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Western Region
August 30 2013
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The Livestock and Poultry Environmental Learning Center


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Welcome to the Animal Agriculture in a Changing Climate Western Region Web Letter. Scroll down for current news and relevant information regarding climate change and agriculture that you might have missed. 


Do you have or know of any regional research efforts that should be highlight and shared? Please inform Liz Whitefield at [email protected]

NEW AACC Online Course!
Course monitor photo   
The official start date for the online course is next Tuesday, September 3, 2013This 12-hour, self paced course is specifically designed for Extension educators and technical service providers across the nation who serve livestock and poultry producers. Topics include recent weather trends, climate impacts, adaptation and risk management, basic climate science, greenhouse gas emissions and mitigation practices, the basics of carbon markets, and communication strategies for dealing with this contentious issue. Please note that there will be new course sessions opening at the start of every month. Please visit the project website below below to view the introductory video, read the course brochure and syllabus, and to register for the course.


USDA Climate Report Published, Public Invited to Comment
The report is the work of 38 scientists from across academia, USDA and the federal government, who are experts in greenhouse gas (GHG) estimation in the cropland, grazing land, livestock and forest management sectors. The report has undergone technical review by an additional 29 scientists.

The report outlines a set of consensus methods for quantifying GHG emissions and carbon storage at the local farm, ranch or forest scale. It is important that the methods exhibit scientific rigor, transparency, completeness, accuracy, and cost effectiveness, as well as consistency and comparability with other USDA GHG inventory efforts. 

The report can be downloaded at:  www.usda.gov/oce/climate_change/index.htm 
Western Region Wildfires:
Update from the National Interagency Fire Center:  Six new large fires were reported yesterday, three in Idaho and one each in Montana and Oregon. Successful burnout operations on the Rim Fire helped firefighters construct and improve handline. Tuolumne City, Twain Harte, Long Barn and Pinecrest are threatened, some evacuations are still in effect. Firefighters are making good progress toward containment goals on most other fires in the West. Several fires, including the Beaver Creek and Elk Complex in Idaho, are expected to be contained this weekend.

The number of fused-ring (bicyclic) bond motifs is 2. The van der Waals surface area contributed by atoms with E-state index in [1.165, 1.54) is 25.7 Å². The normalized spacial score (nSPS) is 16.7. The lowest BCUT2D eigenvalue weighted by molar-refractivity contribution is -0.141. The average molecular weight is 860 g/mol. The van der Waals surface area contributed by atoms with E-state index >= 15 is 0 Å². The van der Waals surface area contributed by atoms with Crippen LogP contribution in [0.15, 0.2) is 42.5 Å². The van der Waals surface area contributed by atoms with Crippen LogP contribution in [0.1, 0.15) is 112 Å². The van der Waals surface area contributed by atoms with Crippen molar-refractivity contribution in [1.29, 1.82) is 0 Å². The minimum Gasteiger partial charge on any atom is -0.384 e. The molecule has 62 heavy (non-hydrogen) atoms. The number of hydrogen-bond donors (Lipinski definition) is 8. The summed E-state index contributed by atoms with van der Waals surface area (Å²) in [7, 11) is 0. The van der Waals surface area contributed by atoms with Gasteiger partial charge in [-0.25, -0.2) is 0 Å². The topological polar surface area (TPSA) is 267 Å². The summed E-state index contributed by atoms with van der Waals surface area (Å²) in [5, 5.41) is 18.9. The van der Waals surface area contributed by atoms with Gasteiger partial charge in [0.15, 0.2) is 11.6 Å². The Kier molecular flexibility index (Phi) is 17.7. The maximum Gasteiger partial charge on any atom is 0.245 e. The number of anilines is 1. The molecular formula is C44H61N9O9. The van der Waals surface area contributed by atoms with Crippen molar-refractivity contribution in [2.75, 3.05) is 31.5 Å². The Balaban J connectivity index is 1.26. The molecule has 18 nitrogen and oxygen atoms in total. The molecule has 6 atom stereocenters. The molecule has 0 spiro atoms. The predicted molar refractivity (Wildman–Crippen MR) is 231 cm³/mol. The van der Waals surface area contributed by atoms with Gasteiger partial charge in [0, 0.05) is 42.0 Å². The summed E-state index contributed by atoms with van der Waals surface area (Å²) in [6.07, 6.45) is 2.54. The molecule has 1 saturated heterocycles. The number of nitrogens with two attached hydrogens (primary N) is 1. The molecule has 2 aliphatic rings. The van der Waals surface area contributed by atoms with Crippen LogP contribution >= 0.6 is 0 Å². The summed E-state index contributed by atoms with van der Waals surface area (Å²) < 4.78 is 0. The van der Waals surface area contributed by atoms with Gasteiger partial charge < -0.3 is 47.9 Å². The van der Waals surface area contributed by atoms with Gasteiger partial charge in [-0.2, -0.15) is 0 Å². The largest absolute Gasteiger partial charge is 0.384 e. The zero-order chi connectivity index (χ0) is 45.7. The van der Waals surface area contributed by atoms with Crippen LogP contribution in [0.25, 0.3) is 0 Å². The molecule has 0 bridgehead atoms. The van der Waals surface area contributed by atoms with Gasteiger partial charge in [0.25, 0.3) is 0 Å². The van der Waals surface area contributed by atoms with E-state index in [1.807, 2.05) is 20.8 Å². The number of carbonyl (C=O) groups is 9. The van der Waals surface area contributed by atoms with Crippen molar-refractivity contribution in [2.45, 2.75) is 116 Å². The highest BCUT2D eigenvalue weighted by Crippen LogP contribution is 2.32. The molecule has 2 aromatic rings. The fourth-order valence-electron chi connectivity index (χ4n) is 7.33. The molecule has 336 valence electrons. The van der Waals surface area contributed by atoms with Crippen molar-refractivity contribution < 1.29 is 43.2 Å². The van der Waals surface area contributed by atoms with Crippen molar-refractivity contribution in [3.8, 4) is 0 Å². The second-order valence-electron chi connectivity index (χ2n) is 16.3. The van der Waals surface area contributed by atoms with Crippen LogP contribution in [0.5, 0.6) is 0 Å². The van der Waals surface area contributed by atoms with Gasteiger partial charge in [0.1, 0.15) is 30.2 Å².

Burning Frustration (Capital Press, Aug 27)
Livestock ranchers suffering significant cattle losses and more than 280,000 acres of burned out grazing land in the rugged Boise National Forest are frustrated with the U.S. Forest Service and BLM, claiming the devastation they are experiencing could have been avoided.


Explained in 90 Seconds: How Climate Change Fuels Wildfires (The Atlantic, Aug 26)

In this video, Matthew Hurteau-assistant professor of forest resources at Penn State University-explains how warming temperatures, prolonged drought, and a century's worth of fire suppression policy are "priming the system to make it more flammable." 

Drought News  


Drought Derails Nevada Alfalfa Crop  (Hay and Forage Grower, August 27)
Hay production in central Nevada was down substantially, due to drought and very limited irrigation supplies, stated a hay broker and producer in Lovelock, Nevada.


Corn, Soy Surge Most in More Than Year as Heat Threatening Crops 
(Washington Post, August 26)
Hot, dry weather in the Midwest drove corn and soybean prices higher on fears of crop damage and reduced production.  Crop conditions continued to deteriorate.


Cattle Ranching Walloped by Persistent Drought
(Colorado Public Radio, August 26) 
Continuing drought in southeastern Colorado has left sparse clumps of dry grass on the land.  Since it is not profitable to feed cattle during a drought, many ranchers have sold part or all of their herds.  The Winter Livestock Cattle Auction in La Junta has moved three times the usual number of animals this summer. 

Soil and Nutrient Management  


 Soil Biodiversity Will Be Crucial to Future Land Management and Response to Climate Change (Science Daily, August 9)
Research by scientists at The University of Manchester and Lancaster shows maintaining healthy soil biodiversity can play an important role in optimising land management programmes to reap benefits from the living soil. The findings, published in the latest edition of the journal PNAS, extend the understanding about the factors that regulate soil biodiversity


 Farmers Committed to Nutrient Management
(Capital Press, August 9)
Unfortunately, even in cases where extensive nutrient management and conservation plans are in place, excessive rain can lead to soil and nutrient losses. The effects of last year's extreme drought in the Midwest, followed by this year's persistent and excessive rainfall, provide a very clear reminder of an important and unfortunate fact: uncontrollable weather at the wrong time can wipe out the water quality benefits of even the best farm nutrient management programs.

Know of anyone who should receive this email? Please contact:
Liz Whitefield
Washington State University
Livestock Nutrient Management Program
[email protected]